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Originally published Tuesday, June 24, 2008 at 12:00 AM

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Seattle Schools budget of $556 million would use savings to fund raises, new hires

Costs are going up, and the number of students is going down, but Seattle Public Schools plans to increase its staff by 102 jobs next school...

Seattle Times education reporter

Public hearing on budget

SEATTLE PUBLIC SCHOOLS plans to hold a public hearing at 6 p.m. Wednesday on its proposed budget for the 2008-09 school year. The meeting is at the John Stanford Center auditorium, 2445 Third Ave. S.

Information

To see the budget presentation to the Seattle School Board: www.seattleschools.org/area/board/061808agenda/operatingbudgetpresentation.pdf

Costs are going up, and the number of students is going down, but Seattle Public Schools plans to increase its staff by 102 jobs next school year and use $12.6 million of its savings to do so.

It's a plan that Steve Sundquist, chairman of the School Board's finance committee, calls unsustainable but responsible.

At a School Board meeting last week, Sundquist urged his colleagues to support the superintendent's proposed budget for the 2008-09 school year, saying it keeps the district moving forward and, despite spending a big chunk of savings, maintains unrestricted reserves at 3.8 percent of the general fund (not counting grants), well within the board policy of 2 to 4 percent.

"This make sense in the short term," Sundquist said.

A public hearing on the budget, which in all totals $556 million, is scheduled Wednesday. The board plans to vote on it at its meeting on July 9.

Board members and district administrators agree that the proposal simply delays tough decisions that probably lie ahead.

"I hope we all realize that we're just buying ourselves time," board member Michael DeBell told his colleagues. DeBell says he'll probably support the budget but still has "grave doubts" about it.

Superintendent Maria Goodloe-Johnson assured the board that district administrators "understand where we are."

"As we move forward," she said, "the staff probably struggles as much as you do."

The idea is that the district will use this year to figure out the best way to bring revenues in line with expenses, especially in light of the district's new strategic plan. District revenues are going up, even with an expected drop in enrollment of about 580 students, but costs are going up faster.

Overspending got the district into trouble in 2001, when it failed to keep careful track of its money and had to exhaust its reserves to stay in the black and make deep cuts for several subsequent years to stay there.

This time, the board is planning to spend savings on purpose. It did the same in July 2006, when the board approved spending $12 million in reserves in part to tide the district over until it could gain savings it expected from closing seven schools.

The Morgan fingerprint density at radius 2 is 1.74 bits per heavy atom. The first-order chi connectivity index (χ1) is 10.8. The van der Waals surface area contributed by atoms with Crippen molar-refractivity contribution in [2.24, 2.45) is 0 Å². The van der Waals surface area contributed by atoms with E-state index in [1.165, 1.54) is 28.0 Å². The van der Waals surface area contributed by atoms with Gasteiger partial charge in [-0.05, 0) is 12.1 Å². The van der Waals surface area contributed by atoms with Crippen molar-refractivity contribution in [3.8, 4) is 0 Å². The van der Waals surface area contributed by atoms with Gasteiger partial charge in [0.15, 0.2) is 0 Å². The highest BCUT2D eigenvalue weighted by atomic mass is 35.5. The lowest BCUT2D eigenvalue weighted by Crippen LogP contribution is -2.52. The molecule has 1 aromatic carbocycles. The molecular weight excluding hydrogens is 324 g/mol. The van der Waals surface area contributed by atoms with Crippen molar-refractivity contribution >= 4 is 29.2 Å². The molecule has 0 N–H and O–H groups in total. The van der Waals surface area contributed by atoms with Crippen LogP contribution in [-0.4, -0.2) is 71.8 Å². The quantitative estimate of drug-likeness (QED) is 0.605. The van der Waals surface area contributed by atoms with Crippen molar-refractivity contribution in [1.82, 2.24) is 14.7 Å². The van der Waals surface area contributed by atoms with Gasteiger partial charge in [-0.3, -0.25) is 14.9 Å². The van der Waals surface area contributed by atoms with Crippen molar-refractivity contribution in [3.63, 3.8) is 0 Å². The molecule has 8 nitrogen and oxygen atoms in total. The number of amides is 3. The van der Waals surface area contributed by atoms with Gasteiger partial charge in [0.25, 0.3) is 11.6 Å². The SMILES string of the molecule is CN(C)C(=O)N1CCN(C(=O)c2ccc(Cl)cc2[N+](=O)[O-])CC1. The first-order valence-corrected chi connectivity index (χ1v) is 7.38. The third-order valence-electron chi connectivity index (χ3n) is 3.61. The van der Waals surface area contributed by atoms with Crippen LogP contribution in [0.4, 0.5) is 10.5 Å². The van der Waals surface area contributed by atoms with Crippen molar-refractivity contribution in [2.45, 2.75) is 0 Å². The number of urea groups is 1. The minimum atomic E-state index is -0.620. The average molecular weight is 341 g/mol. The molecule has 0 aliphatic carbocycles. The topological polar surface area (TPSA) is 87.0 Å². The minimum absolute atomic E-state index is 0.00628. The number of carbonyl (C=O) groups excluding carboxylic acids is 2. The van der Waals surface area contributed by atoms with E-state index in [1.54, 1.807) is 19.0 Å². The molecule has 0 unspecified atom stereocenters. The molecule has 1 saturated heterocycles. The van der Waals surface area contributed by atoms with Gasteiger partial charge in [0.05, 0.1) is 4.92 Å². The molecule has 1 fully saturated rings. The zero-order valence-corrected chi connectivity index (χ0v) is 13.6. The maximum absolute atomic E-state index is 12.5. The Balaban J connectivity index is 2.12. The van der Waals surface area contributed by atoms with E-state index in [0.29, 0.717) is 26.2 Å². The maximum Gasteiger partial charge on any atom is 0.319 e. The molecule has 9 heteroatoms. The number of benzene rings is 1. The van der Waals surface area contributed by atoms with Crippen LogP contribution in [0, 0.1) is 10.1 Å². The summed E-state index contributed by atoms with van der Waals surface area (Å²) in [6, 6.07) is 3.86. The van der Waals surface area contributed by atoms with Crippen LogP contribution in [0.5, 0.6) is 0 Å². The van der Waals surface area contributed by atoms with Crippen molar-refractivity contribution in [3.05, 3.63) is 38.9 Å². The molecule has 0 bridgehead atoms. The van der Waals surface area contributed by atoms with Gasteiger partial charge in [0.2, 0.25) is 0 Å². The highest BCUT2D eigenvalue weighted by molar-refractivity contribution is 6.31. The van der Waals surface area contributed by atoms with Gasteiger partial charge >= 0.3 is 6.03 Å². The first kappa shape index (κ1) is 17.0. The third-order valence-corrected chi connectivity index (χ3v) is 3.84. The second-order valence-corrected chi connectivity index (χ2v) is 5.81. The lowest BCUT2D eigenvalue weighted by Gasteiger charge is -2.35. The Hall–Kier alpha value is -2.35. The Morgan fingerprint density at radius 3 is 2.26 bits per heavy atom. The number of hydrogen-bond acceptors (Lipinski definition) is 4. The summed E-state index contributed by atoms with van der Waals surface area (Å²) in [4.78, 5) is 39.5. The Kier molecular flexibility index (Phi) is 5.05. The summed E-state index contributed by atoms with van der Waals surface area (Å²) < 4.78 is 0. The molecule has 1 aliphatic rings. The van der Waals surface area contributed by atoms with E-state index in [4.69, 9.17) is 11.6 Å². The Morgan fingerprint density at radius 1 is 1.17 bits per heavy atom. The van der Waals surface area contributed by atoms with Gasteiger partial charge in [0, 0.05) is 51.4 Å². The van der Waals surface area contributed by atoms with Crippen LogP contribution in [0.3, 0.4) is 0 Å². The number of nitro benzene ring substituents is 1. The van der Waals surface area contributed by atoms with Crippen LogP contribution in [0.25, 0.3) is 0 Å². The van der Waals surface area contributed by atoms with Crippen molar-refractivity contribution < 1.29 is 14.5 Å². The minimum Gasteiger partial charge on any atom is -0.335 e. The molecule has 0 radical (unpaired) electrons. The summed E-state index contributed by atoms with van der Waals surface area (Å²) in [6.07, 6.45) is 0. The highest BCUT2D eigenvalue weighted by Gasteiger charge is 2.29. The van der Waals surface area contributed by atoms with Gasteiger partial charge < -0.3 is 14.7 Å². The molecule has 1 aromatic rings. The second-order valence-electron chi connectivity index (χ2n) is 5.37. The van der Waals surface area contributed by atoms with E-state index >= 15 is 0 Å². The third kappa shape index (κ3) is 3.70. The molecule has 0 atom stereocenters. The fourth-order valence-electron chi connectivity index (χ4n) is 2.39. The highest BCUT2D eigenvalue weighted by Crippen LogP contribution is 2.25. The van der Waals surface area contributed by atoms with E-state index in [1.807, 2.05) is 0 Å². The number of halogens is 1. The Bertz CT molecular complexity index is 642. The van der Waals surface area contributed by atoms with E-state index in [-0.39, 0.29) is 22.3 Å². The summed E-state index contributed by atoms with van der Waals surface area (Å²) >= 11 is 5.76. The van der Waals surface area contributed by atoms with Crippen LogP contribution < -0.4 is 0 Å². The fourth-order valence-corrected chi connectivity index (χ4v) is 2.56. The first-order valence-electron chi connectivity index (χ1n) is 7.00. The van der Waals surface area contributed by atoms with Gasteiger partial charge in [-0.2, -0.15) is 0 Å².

The biggest expense increases for the 2008-09 school year come from adding jobs and providing raises to teachers and other certificated staff such as librarians and nurses.

This coming school year is the last year of a five-year contract for certificated staff members that was designed to bring their pay into the top five of 12 surrounding school districts, said Linda Sebring, the district's budget manager.

It's not yet clear exactly how much it will take to reach that goal this school year, she said, but the district has estimated it will need to give teachers about a 3 percent raise. That's on top of a cost-of-living raise teachers also receive.

The teachers contract also requires the district add some of the 102 new jobs that the budget proposes. (That's a net number, after counting the elimination of some administrative jobs.)

About 50 positions, for example, are needed to fulfill contract requirements for the number of teaching assistants for special-education and bilingual students.

The district, however, also plans to add 41 jobs to decrease class sizes in elementary schools and to provide a full six periods in high school.

The district also wants to add 18 teachers to the three schools in its Southeast Initiative — Aki Kurose Middle School, Cleveland High and Rainier Beach High.

Some hope that the district will get financial help from Olympia next year. A state committee is now weighing whether changes need to be made in how the state funds schools.

Many school districts, including Seattle, contend that the state doesn't fully fund a basic education for all students, which is required by Washington's constitution.

But increased funding from the state is far from certain.

If nothing changes soon, however, Sundquist said the district could start planning for the 2009-10 budget with about a $20 million hole to fill.

At last week's board meeting, however, Board President Cheryl Chow stressed that the district can't cut corners on academics.

"It's a sound budget," she said. "It shows kids and the parents that we are going to address academic achievement."

Linda Shaw: 206-464-2359 or lshaw@seattletimes.com

Copyright © 2008 The Seattle Times Company

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